While Justice Kaul’s opinion identifies a ‘right to be forgotten’, India’s upcoming data protection framework needs to resolve a number of hurdles before we carve out such a right.
Regardless of the Supreme Court’s final verdict, the false dichotomy between privacy and welfare must be expunged.
If the nine-judge bench decides that privacy is a fundamental right, the issue will be thrown back to the five-judge bench who will decide the contours of this right and consequently rule on the validity of Aadhaar.
On Sunday evening, a website called “magicapk.com” surfaced that reportedly contained the personal data of millions of Reliance Jio users.
Internet Freedom Foundation’s Kiran Jonnalagadda has alleged that ISPIRT and its co-founder Sharad Sharma set up fake Twitter profiles to harass, intimidate Aadhaar critics.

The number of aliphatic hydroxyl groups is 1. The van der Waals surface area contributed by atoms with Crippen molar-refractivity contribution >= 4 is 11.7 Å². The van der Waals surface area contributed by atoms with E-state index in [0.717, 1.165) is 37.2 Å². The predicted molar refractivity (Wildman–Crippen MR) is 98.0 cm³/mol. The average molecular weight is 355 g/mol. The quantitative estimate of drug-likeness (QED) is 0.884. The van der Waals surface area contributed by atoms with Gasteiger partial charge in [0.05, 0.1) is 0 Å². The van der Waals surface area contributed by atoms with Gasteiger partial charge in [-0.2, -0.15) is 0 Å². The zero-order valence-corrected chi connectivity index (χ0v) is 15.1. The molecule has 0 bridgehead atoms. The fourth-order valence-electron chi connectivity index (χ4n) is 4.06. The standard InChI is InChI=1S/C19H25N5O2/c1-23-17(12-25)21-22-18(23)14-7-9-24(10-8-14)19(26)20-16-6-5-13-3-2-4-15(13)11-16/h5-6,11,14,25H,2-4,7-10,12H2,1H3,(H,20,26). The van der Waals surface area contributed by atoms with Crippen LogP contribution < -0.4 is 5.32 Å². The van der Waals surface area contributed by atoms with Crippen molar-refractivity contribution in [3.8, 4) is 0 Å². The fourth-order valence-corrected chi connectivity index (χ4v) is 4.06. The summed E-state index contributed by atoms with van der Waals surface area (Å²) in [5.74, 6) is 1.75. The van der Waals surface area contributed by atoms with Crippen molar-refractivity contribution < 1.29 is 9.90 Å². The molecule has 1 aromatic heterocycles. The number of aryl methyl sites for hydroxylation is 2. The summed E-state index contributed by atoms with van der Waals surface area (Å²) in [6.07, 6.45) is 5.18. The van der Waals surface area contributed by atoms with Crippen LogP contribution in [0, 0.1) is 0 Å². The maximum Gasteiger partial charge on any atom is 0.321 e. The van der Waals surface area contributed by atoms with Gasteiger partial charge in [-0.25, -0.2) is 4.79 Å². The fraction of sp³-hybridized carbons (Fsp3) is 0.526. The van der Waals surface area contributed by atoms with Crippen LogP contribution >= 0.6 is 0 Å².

Company says that no payment or credit card data has been stolen or leaked.
The story of Aadhaar is one of coercion, rampant illegality and outrageous contempt of court orders through which the project has built its database.
When Aadhaar is woven into the fabric of everyday life, the ‘grid’, the ‘machine’ and the state are always right.
If Chief Justice Khehar fails to intervene, the court will allow corporations to monetise and claim property rights over the data of India’s citizens in a way that they cannot do in markets such as the European Union.
A simple Google search shows that the personal information, including Aadhaar numbers and bank account details, has simply not been secured properly.
With the implementation of central criminal tracking databases going slow, the Telangana police is effectively building its own StateGRID without any major cyber security or privacy protections.